A group of anthropologists and biologists at Duke University had a theory: It’s because our skulls changed shape. This would have led to, as their study argues, a “change in average human temperament toward a less aggressive, more socially tolerant individual.”

To test their hypothesis, the team measured more than 1,400 skulls—1,367 modern ones from 30 ethnicities; 41 from between 10,000 and 38,000 years ago; and 13 ancient ones from more than 80,000 years ago—paying special attention to the brow ridge, face shape, and endocranial volume. “The study was motivated,” the researchers say, “by us trying to find a biological explanation—with evidence—of what could explain the huge explosion of culture around 50,000 years ago.”

After taking stock of their painstaking measurements, the researchers were surprised by how well their data supported their hypothesis. They found that there had indeed been a structural change in the human cranium—specifically, our brow ridges shrunk and the upper parts of our faces got shorter. It happened in the late Pleistocene era, and the shift indicated a lowered level of testosterone acting on the skeleton.

The researchers think that sexual selection could have been what feminized our skulls. “Facial masculinity appears to be an honest signal of behavioral tendencies,” the authors explain in the paper, and “as population density and social complexity increased, females may have preferred males with more feminized faces that signal a greater propensity to invest in parenting effort.”

“Although our results don't really pertain to populations of humans living today,” the researchers say, “it's important to note that the potently biggest leap forward in human technology was likely accomplished through advances in cooperation, not intelligence.”

Leonardo da Vinci, drawings of a skull


I wonder if sexual selection was the central factor — or simply the likelihood that groups with the highest degree of cooperation (and, perhaps by chance, with the least bullying males, and thus less stress and more healthy females and young) survived better and reproduced more. And why 50,000 years ago? Did a special environmental pressure emerge just then?

At the same time, it IS interesting that the most attractive men seem to possess a mix of masculine and feminine traits. Painters typically gave Jesus — and I'm sure they wanted to present him as beautiful — a rather feminine face. Angels, likewise icons of idealized beauty,  also tend to have feminine faces (there are no bearded angels).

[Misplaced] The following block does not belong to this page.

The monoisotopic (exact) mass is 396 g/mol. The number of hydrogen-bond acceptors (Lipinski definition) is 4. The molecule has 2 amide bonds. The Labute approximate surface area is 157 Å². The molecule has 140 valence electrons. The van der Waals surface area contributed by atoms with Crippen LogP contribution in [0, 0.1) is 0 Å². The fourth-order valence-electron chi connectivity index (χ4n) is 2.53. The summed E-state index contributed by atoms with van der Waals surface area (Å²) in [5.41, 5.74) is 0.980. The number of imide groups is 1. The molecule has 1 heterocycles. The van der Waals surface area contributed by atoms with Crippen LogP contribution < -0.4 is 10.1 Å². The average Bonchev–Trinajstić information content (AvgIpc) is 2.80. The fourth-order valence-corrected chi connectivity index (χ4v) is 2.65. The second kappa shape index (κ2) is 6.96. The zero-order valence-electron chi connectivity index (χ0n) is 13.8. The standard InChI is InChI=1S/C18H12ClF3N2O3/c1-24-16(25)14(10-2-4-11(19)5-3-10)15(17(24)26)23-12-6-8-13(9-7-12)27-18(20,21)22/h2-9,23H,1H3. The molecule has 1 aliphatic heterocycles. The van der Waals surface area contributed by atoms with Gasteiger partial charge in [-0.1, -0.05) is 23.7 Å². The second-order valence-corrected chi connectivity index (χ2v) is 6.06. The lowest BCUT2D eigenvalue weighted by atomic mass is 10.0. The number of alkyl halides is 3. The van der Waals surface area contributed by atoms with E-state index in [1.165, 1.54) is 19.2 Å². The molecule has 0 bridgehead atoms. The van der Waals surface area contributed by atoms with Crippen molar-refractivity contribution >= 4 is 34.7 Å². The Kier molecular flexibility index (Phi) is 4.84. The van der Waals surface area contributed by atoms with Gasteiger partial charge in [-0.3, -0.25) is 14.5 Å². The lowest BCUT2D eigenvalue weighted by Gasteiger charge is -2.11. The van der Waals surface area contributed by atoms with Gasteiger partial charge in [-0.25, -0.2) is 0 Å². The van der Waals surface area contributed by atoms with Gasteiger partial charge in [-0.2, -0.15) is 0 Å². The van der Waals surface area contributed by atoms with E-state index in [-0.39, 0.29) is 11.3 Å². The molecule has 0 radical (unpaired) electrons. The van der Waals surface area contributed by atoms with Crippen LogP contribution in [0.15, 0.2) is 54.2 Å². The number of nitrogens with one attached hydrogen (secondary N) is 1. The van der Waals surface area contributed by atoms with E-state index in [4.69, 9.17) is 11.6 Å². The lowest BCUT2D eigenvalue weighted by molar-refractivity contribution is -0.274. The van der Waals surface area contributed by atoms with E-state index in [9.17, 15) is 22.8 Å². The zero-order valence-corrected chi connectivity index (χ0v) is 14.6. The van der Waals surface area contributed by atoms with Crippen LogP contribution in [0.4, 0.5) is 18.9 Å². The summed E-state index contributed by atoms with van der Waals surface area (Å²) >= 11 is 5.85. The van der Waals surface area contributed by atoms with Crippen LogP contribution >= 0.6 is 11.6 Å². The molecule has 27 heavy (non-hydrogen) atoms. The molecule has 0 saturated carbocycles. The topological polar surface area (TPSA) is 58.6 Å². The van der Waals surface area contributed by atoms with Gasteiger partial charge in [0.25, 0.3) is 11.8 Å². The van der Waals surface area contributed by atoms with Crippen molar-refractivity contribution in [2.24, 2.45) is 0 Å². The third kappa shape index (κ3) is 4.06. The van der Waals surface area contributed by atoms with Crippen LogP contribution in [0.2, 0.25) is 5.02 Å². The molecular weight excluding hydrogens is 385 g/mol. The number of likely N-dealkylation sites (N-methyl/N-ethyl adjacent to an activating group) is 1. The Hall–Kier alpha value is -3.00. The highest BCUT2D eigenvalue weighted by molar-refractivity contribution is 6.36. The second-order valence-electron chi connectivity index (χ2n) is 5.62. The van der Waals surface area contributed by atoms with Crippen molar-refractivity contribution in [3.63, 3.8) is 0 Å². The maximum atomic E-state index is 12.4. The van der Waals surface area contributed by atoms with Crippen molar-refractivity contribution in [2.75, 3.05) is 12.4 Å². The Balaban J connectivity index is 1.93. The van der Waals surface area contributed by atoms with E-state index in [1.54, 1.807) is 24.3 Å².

~ “Researchers at the Institute of Molecular Biology (IMB) in Mainz, Germany said last month that – by studying a type of worm called C. elegans – they’ve made a breakthrough in understanding why humans age. They call the aging process a quirk of evolution. Their work involves identification of the genes belonging to a process called autophagy – from Greek words auto meaning self and phagy meaning devouring – a normal physiological process related to the destruction of damaged cells in the body, which, these researchers explained:

    … promote[s] health and fitness in young worms but drive[s] the process of aging later in life.

Thus these researchers have provided what they say is “some of the first clear evidence” for how the aging process arises as a quirk of evolution.

And they say their findings may also have broader implications for the treatment of neurodegenerative disorders such as Alzheimer’s, Parkinson’s, and Huntington’s disease where autophagy is implicated. The researchers show that by promoting longevity through shutting down autophagy in old worms there is a strong improvement in neuronal and subsequent whole body health.” ~

ending on beauty:

Remember what it was to carry your load? Your you. That
weight. Wondrous it was. At intervals light-struck. 

Silence and then the
cutting of water, sleeping audible, 

thrown about by breath, keeping a sharp lookout —

~ Jorie Graham, Exchange